Priest tells court Benhur Luy a drug addict, then backtracks
MANILA, Philippines—A Catholic priest testified in court on Wednesday that Benhur Luy, the principal witness in the pork barrel scam, was a drug addict and had committed offenses in the company owned by Janet Lim-Napoles, the alleged brains behind the racket that cost the government P10 billion over the last 10 years.
But when asked by the prosecution how he learned about Luy’s alleged vices, Rev. Peter Edward Lavin, 53, replied that he had not been able to verify them.
Lavin, one of several priests who reportedly received regular stipends from Napoles, testified for the detained businesswoman in the hearing on her petition to be allowed bail in the serious illegal detention suit filed against her and her brother Reynald Lim by Luy.
Lim and Napoles have claimed that they did not illegally detain Luy, but sent him into a “spiritual retreat” in the care of Lavin.
But Luy, in his complaint being heard by Judge Elmo Alameda of Makati Regional Trial Court Branch 150, said Lim and Napoles kept him against his will for three months at Discovery Center in the Ortigas business center in Pasig City and in a house on Lapu-Lapu Street in Magallanes Village in Makati City from Dec. 19 last year to March 22 this year.
National Bureau of Investigation agents rescued Luy, who alleged that Napoles, in connivance with legislators, siphoned off P10 billion from the pork barrel Priority Development Assistance Fund (PDAF) into her bank accounts through bogus nongovernment organizations.
Napoles, Luy’s first cousin and boss at JLN Corp., is detained at a police training camp in Fort Sto. Domingo, Sta. Rosa City, Laguna province. Lim remains at large, with a P5-million bounty offered for his arrest.
In his testimony, Lavin, an incorporator of JLN Corp. according to Securities and Exchange Commission (SEC) records, said it was Lim who told him about Luy’s vices and offenses at work and about Luy’s supposed desire to go on a spiritual retreat.
Lavin, who has known the Napoles and Lim families since 2011, said he offered to be Luy’s spiritual adviser and suggested that Luy stay in a retreat house next to a seminary in Antipolo City in Rizal province.
Alfredo Villamor, a lawyer for the defense who led the direct examination of Lavin, noted that Lavin’s statement showed that Luy was not detained and instead stayed at the Magallanes house called Bahay ni San Jose (St. Joseph’s House), where priests stayed during spiritual retreats.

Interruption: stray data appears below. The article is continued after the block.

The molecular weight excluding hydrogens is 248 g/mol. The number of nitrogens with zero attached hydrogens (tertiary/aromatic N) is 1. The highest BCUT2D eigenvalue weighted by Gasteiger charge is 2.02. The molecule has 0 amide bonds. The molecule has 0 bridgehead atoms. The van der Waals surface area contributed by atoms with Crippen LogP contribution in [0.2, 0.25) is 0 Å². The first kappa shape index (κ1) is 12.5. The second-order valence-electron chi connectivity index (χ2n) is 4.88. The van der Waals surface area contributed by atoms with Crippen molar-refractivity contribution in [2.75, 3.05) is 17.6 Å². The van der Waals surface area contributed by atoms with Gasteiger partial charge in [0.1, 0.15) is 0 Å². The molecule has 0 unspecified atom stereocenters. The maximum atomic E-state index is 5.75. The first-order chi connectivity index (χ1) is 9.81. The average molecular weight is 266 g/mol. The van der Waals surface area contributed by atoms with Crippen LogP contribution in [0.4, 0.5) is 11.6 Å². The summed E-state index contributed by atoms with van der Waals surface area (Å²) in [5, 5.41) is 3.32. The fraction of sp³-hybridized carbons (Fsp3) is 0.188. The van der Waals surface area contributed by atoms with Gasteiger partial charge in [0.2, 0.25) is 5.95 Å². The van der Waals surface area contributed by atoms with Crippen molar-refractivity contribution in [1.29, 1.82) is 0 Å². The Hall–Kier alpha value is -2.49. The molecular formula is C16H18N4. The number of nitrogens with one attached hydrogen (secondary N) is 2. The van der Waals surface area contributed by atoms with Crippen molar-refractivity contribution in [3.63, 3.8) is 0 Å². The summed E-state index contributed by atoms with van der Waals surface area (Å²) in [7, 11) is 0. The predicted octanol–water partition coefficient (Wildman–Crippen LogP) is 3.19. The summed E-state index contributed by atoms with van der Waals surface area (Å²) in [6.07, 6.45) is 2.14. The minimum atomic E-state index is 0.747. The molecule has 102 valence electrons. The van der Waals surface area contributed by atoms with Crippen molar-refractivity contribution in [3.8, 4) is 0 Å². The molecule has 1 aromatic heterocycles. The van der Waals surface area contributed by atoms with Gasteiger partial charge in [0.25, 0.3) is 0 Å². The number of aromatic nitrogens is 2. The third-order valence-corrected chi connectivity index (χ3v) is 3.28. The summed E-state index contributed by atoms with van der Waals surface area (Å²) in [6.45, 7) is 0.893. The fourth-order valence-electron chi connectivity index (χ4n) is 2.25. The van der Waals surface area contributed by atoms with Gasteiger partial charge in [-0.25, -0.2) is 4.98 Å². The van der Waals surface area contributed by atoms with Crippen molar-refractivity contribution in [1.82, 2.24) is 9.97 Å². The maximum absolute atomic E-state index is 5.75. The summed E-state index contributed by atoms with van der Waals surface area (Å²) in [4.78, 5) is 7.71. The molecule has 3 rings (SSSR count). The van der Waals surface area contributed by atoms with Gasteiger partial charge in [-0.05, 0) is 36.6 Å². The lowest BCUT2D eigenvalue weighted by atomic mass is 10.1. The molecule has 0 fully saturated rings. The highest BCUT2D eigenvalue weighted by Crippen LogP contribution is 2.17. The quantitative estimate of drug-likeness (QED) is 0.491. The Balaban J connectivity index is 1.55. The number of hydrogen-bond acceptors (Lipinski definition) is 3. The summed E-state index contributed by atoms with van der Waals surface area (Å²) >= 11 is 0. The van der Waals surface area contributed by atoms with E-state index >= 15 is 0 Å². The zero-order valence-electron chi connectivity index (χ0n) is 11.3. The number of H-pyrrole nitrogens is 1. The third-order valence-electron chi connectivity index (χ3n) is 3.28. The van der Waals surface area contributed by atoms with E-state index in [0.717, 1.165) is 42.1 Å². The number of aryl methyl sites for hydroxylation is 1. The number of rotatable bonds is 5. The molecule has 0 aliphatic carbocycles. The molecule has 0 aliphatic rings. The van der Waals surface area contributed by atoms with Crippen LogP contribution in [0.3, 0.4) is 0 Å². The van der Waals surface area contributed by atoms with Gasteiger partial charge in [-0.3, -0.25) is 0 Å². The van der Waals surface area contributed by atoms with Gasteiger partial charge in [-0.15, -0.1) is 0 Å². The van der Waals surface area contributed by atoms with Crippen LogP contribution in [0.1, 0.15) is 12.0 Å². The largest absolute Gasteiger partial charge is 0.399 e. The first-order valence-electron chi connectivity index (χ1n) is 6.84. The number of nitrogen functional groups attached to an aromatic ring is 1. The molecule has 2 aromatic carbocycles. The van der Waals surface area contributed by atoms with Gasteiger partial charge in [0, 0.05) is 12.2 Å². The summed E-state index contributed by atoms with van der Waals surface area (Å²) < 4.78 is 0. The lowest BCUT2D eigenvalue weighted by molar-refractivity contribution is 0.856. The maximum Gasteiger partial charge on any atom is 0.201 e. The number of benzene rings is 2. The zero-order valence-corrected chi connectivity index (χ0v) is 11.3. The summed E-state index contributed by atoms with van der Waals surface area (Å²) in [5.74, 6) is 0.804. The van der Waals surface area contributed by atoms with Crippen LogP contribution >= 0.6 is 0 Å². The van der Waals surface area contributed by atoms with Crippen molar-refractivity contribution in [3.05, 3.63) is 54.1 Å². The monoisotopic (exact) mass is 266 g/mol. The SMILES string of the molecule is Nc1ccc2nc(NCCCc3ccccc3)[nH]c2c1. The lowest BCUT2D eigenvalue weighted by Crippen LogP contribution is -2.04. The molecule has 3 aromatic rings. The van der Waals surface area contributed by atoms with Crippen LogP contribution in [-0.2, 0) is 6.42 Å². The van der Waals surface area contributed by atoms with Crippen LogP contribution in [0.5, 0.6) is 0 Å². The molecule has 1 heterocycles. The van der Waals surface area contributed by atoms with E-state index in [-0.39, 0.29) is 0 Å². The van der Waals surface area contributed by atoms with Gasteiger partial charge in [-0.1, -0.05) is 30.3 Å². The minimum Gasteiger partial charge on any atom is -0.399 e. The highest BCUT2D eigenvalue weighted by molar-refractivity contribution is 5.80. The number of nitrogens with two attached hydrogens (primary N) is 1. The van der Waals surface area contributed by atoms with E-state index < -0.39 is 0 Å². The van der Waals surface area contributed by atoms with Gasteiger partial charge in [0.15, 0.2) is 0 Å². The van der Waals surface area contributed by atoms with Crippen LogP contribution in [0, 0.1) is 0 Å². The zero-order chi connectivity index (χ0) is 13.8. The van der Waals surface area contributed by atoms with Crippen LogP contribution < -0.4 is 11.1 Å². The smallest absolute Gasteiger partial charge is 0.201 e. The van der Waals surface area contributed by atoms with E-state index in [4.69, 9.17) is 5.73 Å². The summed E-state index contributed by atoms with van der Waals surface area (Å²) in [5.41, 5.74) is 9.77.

Lavin said on Dec. 26, he saw Luy moving around the Magallanes house freely and talking to someone on the phone.
“There was a time I said hello to him while he was praying in the garden. There was one occasion when I saw him in the chapel (in Magallanes house) with a Bible and taking down notes,” Lavin said.
Asked what was Luy’s reply, Lavin answered, “He said he was OK.”
He said he was told by a Msgr. Josefino Ramirez, who was staying in the Magallanes house, that Luy had chosen to stay there for a retreat.
At the start of the cross-examination, Christopher Garvida questioned Lavin about his being an incorporator and one of the directors of the JLN Corp., as shown by the company’s records at the SEC.
“[That is] a lie,” Lavin said.
But Lavin admitted that he visited Napoles in Fort Sto. Domingo on Monday.
Lavin also said Lim had shown him pictures of Luy that he described as “too scandalous” to be shown in court.
“It shows something about having sex with men,” he said when Garvida asked for details.
When shown eight pictures that according to Garvida showed Luy “naked and appearing dizzy” and asked what was scandalous about the photographs, Lavin appeared to have modified his opinion of the photos.
“Are these scandalous?” Garvida asked.
“Not so much,” Lavin replied.
“So you agreed to give (Luy) a spiritual retreat without confirming if what Lim had told you was true?” Garvida asked.
The priest admitted that he had not been able to confirm Luy’s alleged vices.
Garvida also suggested that the priest never had a conversation with Luy apart from simple greetings.
“So you would not know if he was undergoing a spiritual retreat or he was illegally detained?” Garvida asked.
“Yes,” Lavin replied.
The bail hearing, where the prosecution had presented eight witnesses and the defense one, ended on Wednesday.
“We will just be waiting for the judge to issue a resolution,” Garvida told reporters after the proceedings.
Asked why the defense presented only one witness when it originally planned to present three, Villamor said: “In a bail hearing, you don’t have to present all the witnesses. We have our own strategy. And to us, (having one witness) is what the case warrants.”
During the continuation of Luy’s testimony, he was grilled over some inconsistencies between his statements in three affidavits he had submitted and the information he had given in court.
“Our lawyer Levito Baligod told me to write in the affidavits only what’s important and the rest would be testified to in court,” Luy explained, stressing that nothing was inaccurate in what he had said in court and his statements in the affidavits.
His own business
He was also quizzed about his plan to set up a business similar to Napoles’, which he stated in his affidavits.
“Yes, but not illegal,” Luy said, stressing he would propose projects that would go through public bidding and he would make sure the projects would be implemented.
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